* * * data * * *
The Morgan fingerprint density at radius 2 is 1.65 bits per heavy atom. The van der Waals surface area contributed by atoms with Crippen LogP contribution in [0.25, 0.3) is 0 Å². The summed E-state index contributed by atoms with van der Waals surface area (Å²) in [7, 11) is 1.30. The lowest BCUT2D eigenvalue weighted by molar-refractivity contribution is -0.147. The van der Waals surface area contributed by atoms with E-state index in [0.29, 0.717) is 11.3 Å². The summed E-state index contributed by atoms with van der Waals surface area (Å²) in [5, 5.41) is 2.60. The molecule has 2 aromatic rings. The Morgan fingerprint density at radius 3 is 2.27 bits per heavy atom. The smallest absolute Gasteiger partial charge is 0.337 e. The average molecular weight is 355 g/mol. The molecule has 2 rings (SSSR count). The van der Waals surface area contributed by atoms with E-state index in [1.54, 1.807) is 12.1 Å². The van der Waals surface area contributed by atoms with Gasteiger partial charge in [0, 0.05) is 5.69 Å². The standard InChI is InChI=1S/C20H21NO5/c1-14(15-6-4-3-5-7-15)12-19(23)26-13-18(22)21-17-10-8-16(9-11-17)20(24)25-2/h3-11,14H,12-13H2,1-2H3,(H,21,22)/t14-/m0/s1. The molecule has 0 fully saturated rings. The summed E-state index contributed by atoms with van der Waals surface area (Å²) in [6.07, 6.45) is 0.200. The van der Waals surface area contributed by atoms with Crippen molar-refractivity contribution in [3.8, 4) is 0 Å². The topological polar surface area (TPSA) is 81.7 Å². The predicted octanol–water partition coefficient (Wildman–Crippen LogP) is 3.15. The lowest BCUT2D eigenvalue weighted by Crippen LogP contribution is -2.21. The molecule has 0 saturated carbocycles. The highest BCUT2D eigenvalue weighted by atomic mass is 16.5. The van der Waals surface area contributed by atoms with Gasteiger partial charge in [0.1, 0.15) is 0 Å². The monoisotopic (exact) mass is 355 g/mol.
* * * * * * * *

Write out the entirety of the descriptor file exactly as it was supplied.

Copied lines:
The Morgan fingerprint density at radius 2 is 1.65 bits per heavy atom. The van der Waals surface area contributed by atoms with Crippen LogP contribution in [0.25, 0.3) is 0 Å². The summed E-state index contributed by atoms with van der Waals surface area (Å²) in [7, 11) is 1.30. The lowest BCUT2D eigenvalue weighted by molar-refractivity contribution is -0.147. The van der Waals surface area contributed by atoms with E-state index in [0.29, 0.717) is 11.3 Å². The summed E-state index contributed by atoms with van der Waals surface area (Å²) in [5, 5.41) is 2.60. The molecule has 2 aromatic rings. The Morgan fingerprint density at radius 3 is 2.27 bits per heavy atom. The smallest absolute Gasteiger partial charge is 0.337 e. The average molecular weight is 355 g/mol. The molecule has 2 rings (SSSR count). The van der Waals surface area contributed by atoms with E-state index in [1.54, 1.807) is 12.1 Å². The van der Waals surface area contributed by atoms with Gasteiger partial charge in [0, 0.05) is 5.69 Å². The standard InChI is InChI=1S/C20H21NO5/c1-14(15-6-4-3-5-7-15)12-19(23)26-13-18(22)21-17-10-8-16(9-11-17)20(24)25-2/h3-11,14H,12-13H2,1-2H3,(H,21,22)/t14-/m0/s1. The molecule has 0 fully saturated rings. The summed E-state index contributed by atoms with van der Waals surface area (Å²) in [6.07, 6.45) is 0.200. The van der Waals surface area contributed by atoms with Crippen molar-refractivity contribution in [3.8, 4) is 0 Å². The topological polar surface area (TPSA) is 81.7 Å². The predicted octanol–water partition coefficient (Wildman–Crippen LogP) is 3.15. The lowest BCUT2D eigenvalue weighted by Crippen LogP contribution is -2.21. The molecule has 0 saturated carbocycles. The highest BCUT2D eigenvalue weighted by atomic mass is 16.5. The van der Waals surface area contributed by atoms with Gasteiger partial charge in [0.1, 0.15) is 0 Å². The monoisotopic (exact) mass is 355 g/mol.